The persistent digital divide
Marcus Leaning FRSA, Professor of Digital Media Education, discusses the societal importance of internet access and how access differs across the world.
Who should be able to access the internet? Is it a privilege or is being able to access the digital services now so central to our day to day lives that we should consider it an essential service, akin to having access to drinking water and mains electricity? Is not having access to the internet a social disadvantage?
The initial development of the internet took place in the late 1960s to early 1970s but it was not until the mid-1990s when the rapid growth in the number of people buying home computers, the emergence of companies providing internet access and the development of a graphical system for navigating and accessing information put access to the internet into the hands of many. From the earliest days it was understood that the internet could offer advantages to those able to access it in terms of being able find information, use services and communicate more quickly and easily. From the end of the 1990s attention began to focus upon those who were not able to access it and concern rose that such people were on the wrong side of what became known as the ‘digital divide’.
Fundamentally, the digital divide is a form of social stratification – not having access to the internet is a form of disadvantage as we are denied the advantages that those with access enjoy. However being on the wrong side of the digital divide is also a consequence of other forms of disadvantage; access requires the financial capital to avail ourselves of the hardware and to afford the costs of connection and also the educational capital of being able to use the technology. Thus access to digital media in part determines our social opportunities but is simultaneously determined by our social opportunities.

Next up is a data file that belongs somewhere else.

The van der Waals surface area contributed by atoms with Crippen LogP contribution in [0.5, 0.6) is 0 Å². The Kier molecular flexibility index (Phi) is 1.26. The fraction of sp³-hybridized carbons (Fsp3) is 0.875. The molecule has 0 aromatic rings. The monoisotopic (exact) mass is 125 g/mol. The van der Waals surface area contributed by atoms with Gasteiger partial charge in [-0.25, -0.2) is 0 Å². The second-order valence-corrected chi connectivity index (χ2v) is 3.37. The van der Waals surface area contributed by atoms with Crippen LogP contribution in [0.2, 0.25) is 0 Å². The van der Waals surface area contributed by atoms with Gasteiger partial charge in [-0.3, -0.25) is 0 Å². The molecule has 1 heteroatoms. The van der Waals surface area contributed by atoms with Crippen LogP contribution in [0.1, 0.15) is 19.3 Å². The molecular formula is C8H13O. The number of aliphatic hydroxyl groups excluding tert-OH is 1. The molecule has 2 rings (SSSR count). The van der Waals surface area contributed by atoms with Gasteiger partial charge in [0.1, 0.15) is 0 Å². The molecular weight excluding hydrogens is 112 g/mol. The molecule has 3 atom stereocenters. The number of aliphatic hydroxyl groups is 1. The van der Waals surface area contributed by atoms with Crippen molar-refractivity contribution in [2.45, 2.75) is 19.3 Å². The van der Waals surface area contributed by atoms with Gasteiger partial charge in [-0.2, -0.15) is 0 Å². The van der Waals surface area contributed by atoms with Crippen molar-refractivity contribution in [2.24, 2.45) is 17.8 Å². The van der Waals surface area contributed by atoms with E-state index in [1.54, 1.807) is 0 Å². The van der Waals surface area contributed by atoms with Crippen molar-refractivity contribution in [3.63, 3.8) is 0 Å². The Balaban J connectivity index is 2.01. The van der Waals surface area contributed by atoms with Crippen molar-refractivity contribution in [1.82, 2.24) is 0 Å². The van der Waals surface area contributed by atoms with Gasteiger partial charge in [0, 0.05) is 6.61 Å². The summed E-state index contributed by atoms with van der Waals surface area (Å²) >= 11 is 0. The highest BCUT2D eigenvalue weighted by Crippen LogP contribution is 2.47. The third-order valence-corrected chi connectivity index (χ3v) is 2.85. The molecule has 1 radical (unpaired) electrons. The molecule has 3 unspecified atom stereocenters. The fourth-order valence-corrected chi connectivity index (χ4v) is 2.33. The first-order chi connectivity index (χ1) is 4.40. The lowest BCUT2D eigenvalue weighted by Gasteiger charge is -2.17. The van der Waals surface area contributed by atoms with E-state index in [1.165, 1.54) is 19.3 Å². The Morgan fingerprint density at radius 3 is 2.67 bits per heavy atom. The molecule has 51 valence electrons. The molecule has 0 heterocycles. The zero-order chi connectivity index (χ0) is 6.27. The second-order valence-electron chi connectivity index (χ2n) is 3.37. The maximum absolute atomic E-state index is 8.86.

Because of significant governmental, third sector and commercial enterprise efforts, access in many western societies is now virtually universal – according to OFCOM nine in ten of British adults are now online and this rises to 99% of 16-24 year olds. Smart phones are the most common means of accessing the internet with 85% of UK adults possessing one - other means of access include desktop computers, laptops and tablets but there is also an increasing integration of internet technology into other devices such as cars, toys, watches and even clothes. There are similar figures in most developed countries. However, in less developed countries access is far less comprehensive.
The International Telecommunications Union defines internet access as use of the internet from any location in a three month period. If this definition is accepted then the picture across the world is varied. Even with this definition (which counts people that we could consider to have very sporadic access), of the 55% of the world’s population who are now online some 70% of these people live in only 20 countries. Some regions of the world are far below the international average - of the 1.21 billion people living on the continent of Africa only 35% meet definition of having access. Eritrea is one of the least connected countries on earth with only 1.1% of its population meeting the ITUs definition. The only country with less of its population connected to the internet is North Korea where reports indicate only .1% of the population are online.